19
Mar
08

what is the church

If we are going to discuss the church, then first we must ask is, “What is the church?”

To adequately answer that question, we must examine what Jesus said in Matthew’s Gospel account:

13 Now when Jesus came into the district of Caesarea Philippi, he asked his disciples, “Who do people say that the Son of Man is?” 14 And they said, “Some say John the Baptist, others say Elijah, and others Jeremiah or one of the prophets.” 15 He said to them, “But who do you say that I am?” 16 Simon Peter replied, “You are the Christ, the Son of the living God.” 17 And Jesus answered him, “Blessed are you, Simon Bar-Jonah! For flesh and blood has not revealed this to you, but my Father who is in heaven. 18 And I tell you, you are Peter, and on this rock I will build my church, and the gates of hell shall not prevail against it. 19 I will give you the keys of the kingdom of heaven, and whatever you bind on earth shall be bound in heaven, and whatever you loose on earth shall be loosed in heaven.” 20 Then he strictly charged the disciples to tell no one that he was the Christ.

Matthew 16:13-20

This is the first time Jesus mentions the church during His earthly ministry. The only other time is a few sentences later in Matthew 18. Through this conversation Jesus sets into motion the birth of His church.

Let me identify three simple observations about this birth announcement.

First, Jesus is the OWNER of the church. He tells Peter, “…and on this rock I will build MY church” (emphasis added).

I know you have heard me say this one thousand times. Now for one thousand and one: this is not your church, the church belongs to Jesus. Jesus is the Author, Founder and Sustainer of the church. He died for the church. He was buried for the church. He came back to life for the church. The church belongs to Jesus Christ.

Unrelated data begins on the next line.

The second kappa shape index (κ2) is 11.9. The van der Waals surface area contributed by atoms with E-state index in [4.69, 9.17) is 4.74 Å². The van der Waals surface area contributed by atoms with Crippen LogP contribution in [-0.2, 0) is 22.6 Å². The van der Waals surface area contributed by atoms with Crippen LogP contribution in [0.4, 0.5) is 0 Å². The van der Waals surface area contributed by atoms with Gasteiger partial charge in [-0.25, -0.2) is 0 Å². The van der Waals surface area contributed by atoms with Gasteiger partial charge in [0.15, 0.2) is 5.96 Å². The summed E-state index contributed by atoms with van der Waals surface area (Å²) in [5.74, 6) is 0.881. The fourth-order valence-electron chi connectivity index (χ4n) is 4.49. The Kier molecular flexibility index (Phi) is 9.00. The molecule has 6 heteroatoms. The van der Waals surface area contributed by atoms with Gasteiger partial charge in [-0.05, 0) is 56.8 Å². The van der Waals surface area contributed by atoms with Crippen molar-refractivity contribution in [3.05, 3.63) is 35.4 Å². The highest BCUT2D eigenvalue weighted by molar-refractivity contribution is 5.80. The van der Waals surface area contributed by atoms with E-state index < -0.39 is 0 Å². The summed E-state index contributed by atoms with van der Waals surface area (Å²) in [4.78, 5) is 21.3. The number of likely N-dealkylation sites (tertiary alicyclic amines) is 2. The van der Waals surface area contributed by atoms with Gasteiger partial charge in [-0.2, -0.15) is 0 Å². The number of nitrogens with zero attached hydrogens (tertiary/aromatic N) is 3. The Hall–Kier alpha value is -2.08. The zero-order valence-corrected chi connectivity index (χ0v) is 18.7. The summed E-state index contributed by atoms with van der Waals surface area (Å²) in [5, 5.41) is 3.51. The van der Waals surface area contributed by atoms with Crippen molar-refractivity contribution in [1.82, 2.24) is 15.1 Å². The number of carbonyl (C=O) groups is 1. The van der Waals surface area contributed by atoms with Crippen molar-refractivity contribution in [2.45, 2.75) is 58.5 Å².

Second, Jesus is the BUILDER of the church.

Again, Jesus tells Peter, “…and on this rock I will BUILD my church” (emphasis added).

Cultural relevance, novelty or innovation is not the secret to church growth. It is the Lord who causes the church to grow. There are plenty of creative people in this world, with new, imaginative and sometimes distorted thoughts or ideas about the church. Creativity or ingenuity, however, is not the mark of a true church. Neither is a crowd or big buildings or a lot of money the mark of a true church. And let me add, just because a “church” is drawing a crowd does not necessarily mean the church is growing. You can get a crowd to show up for a circus. The true church grows because the Lord Jesus decides for the church to grow.

Third, the church is built on a COMMON CONFESSION.

Notice what Peter said in response to Jesus’ question, “Who do you say that I am?” Simon Peter replied, “You are the Christ, the Son of the living God.” (Matthew 16:16).

There are all kinds of people in the church. There are seekers. There are sneakers. There are lost people. There are saved people. There are disobedient people. There are obedient people. The church is full of different kinds of people. Yet those who are really a part of the church are those who CONFESS Jesus is the Christ, the Son of the living God.

Jesus explains how Peter, and for that matter, how anyone else arrives at that confession:

And Jesus answered him, “Blessed are you, Simon Bar-Jonah! For flesh and blood has not revealed this to you, but my Father who is in heaven.”

Matthew 16:17